Magazine article American Banker

Prudential Bullish on Mellon, but Not on Nat City

Magazine article American Banker

Prudential Bullish on Mellon, but Not on Nat City

Article excerpt

Recent leadership moves at Mellon Financial Corp. and National City Corp. prompted Michael L. Mayo, a Prudential Equity Group LLC analyst, to review his ratings of the companies' shares.

On Friday, Mr. Mayo upgraded Mellon's shares to "overweight," from "underweight." In an accompanying note, he wrote that last week Robert P. Kelly, the Pittsburgh company's chairman, chief executive, and president, laid out a formal growth plan, something analysts had been waiting for since he took the job in February.

In another note Friday, Mr. Mayo downgraded Nat City's shares to "underweight," from "neutral weight," and wrote that its recent moves to retain potential candidates to succeed David A. Daberko as the chairman and CEO make the $138 billion-asset Cleveland company less of an acquisition target.

The new compensation packages that Jeffrey D. Kelly and Peter E. Raskind, Nat City's vice chairmen, received last month give them financial incentive to stay with the company until Mr. Daberko retires, which he has said he would do within the next four years.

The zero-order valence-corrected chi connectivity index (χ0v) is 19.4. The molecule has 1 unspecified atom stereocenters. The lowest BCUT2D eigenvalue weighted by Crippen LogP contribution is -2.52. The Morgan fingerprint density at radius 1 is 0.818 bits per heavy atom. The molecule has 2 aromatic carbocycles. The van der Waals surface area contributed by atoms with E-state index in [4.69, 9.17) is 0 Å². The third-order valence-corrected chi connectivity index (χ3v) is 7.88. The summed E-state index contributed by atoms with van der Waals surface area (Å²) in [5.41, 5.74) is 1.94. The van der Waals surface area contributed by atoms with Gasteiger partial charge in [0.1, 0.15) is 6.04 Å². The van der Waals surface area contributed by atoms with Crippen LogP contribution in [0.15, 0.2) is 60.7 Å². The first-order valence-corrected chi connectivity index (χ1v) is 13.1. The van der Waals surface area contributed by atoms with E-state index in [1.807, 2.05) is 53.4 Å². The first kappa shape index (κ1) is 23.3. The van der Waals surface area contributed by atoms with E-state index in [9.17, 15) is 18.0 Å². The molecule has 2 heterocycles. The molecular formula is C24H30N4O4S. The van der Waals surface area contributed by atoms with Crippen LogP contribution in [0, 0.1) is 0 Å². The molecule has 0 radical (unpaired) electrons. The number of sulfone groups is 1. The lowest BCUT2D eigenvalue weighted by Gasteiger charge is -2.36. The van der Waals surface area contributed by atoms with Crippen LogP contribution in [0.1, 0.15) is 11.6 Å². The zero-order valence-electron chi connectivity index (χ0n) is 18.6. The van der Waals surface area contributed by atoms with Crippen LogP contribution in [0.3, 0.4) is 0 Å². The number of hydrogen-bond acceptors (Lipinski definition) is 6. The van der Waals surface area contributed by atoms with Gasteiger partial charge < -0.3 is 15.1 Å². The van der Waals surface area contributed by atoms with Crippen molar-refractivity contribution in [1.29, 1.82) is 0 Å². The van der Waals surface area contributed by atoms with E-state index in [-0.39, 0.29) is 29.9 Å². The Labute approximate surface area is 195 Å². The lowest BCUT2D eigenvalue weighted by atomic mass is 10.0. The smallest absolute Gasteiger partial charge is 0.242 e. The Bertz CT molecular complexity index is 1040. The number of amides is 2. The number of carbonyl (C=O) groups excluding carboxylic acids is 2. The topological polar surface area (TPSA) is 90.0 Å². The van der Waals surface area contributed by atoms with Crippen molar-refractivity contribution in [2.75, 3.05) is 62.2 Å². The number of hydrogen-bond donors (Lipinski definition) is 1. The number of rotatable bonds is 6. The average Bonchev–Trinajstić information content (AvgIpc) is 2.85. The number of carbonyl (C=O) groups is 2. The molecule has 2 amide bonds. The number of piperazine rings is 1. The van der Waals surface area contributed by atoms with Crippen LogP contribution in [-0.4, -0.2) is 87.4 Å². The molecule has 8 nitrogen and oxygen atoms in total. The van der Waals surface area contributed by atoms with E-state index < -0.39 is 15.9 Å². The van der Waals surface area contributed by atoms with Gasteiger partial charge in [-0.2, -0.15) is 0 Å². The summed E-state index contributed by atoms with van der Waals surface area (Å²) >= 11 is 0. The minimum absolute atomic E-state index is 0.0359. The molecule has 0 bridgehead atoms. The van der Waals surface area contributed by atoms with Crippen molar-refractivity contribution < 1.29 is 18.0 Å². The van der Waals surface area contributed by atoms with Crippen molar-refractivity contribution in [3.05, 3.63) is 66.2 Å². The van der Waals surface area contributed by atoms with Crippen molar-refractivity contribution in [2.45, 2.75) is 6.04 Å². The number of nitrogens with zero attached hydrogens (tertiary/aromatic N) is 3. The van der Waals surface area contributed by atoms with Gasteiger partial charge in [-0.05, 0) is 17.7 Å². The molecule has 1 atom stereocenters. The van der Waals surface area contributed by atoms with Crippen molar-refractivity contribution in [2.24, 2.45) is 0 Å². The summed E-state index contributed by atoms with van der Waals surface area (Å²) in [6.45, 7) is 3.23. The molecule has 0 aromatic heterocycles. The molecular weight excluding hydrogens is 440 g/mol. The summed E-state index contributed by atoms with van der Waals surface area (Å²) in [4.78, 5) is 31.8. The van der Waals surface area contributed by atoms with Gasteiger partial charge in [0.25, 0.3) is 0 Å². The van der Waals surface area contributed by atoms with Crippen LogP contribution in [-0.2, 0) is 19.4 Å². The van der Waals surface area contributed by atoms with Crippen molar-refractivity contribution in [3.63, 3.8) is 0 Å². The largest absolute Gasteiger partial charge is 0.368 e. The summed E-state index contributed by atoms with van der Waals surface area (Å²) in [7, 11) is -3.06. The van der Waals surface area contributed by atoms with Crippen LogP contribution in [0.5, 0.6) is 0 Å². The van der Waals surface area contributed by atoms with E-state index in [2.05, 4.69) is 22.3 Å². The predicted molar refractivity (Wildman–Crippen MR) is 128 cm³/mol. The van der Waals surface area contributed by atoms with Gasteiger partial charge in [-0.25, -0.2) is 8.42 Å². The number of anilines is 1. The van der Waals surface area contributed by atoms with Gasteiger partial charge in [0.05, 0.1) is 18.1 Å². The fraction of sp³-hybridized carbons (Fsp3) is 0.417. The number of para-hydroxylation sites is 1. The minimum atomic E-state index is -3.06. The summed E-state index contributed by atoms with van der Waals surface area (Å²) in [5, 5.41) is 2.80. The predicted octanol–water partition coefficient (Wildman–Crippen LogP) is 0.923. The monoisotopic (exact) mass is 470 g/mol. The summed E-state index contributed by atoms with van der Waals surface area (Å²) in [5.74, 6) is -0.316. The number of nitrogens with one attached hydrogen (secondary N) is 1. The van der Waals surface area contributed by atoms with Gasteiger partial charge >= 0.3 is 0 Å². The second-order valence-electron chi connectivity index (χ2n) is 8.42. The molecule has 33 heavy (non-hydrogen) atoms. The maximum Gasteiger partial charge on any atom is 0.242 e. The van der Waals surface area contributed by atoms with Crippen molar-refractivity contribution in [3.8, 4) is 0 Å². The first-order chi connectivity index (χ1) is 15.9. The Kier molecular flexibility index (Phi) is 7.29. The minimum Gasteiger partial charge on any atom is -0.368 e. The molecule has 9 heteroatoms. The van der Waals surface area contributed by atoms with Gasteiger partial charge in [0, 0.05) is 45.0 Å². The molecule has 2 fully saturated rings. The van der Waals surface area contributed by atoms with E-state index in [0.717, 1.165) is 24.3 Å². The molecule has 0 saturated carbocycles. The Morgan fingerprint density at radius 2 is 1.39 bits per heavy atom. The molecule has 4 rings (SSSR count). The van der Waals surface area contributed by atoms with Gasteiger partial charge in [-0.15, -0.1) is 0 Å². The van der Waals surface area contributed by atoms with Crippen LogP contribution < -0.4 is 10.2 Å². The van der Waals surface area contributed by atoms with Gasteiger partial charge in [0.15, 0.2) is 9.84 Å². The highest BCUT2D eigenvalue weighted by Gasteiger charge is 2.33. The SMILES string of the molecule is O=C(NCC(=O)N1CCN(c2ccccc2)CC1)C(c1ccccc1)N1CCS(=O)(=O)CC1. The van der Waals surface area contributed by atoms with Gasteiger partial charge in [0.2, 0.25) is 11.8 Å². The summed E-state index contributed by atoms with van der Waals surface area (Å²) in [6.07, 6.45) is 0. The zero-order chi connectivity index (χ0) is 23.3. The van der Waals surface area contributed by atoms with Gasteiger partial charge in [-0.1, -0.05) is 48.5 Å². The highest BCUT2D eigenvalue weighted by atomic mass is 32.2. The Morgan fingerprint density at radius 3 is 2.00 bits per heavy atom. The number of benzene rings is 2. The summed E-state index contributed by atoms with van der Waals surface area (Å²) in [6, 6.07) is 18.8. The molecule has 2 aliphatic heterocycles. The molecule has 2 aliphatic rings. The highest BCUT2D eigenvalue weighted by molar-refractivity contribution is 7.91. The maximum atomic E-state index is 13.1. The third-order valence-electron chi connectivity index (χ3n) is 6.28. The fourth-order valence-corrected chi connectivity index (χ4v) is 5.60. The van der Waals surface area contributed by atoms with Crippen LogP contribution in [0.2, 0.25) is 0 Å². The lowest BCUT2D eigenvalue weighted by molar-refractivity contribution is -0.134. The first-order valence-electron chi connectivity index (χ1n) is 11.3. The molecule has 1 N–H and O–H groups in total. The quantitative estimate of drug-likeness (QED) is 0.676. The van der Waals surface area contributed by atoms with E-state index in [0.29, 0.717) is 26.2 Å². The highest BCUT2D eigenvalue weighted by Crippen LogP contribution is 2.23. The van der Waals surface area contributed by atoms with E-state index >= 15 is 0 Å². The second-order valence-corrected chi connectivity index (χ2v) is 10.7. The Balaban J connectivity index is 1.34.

Neither a Mellon spokesman nor a Nat City spokeswoman would discuss the research notes.

In the Mellon note, Mr. Mayo wrote, "New CEOs are often a leading indicator toward greater value creation, and we believe that Mellon's CEO has outlined a series of steps that should help liven up what we had considered a sleepy organization."

During Mellon's annual analyst conference last week, Robert Kelly said he expects to increase its profit margin by 100 basis points in each of the next three years through expense control, expanding the institutional management and global custody businesses, and refining the retail business.

Mellon also announced a plan to unify its retail brands under the Mellon name. The company, which has $918 billion of assets under management, said the unification would cut back-office costs. …

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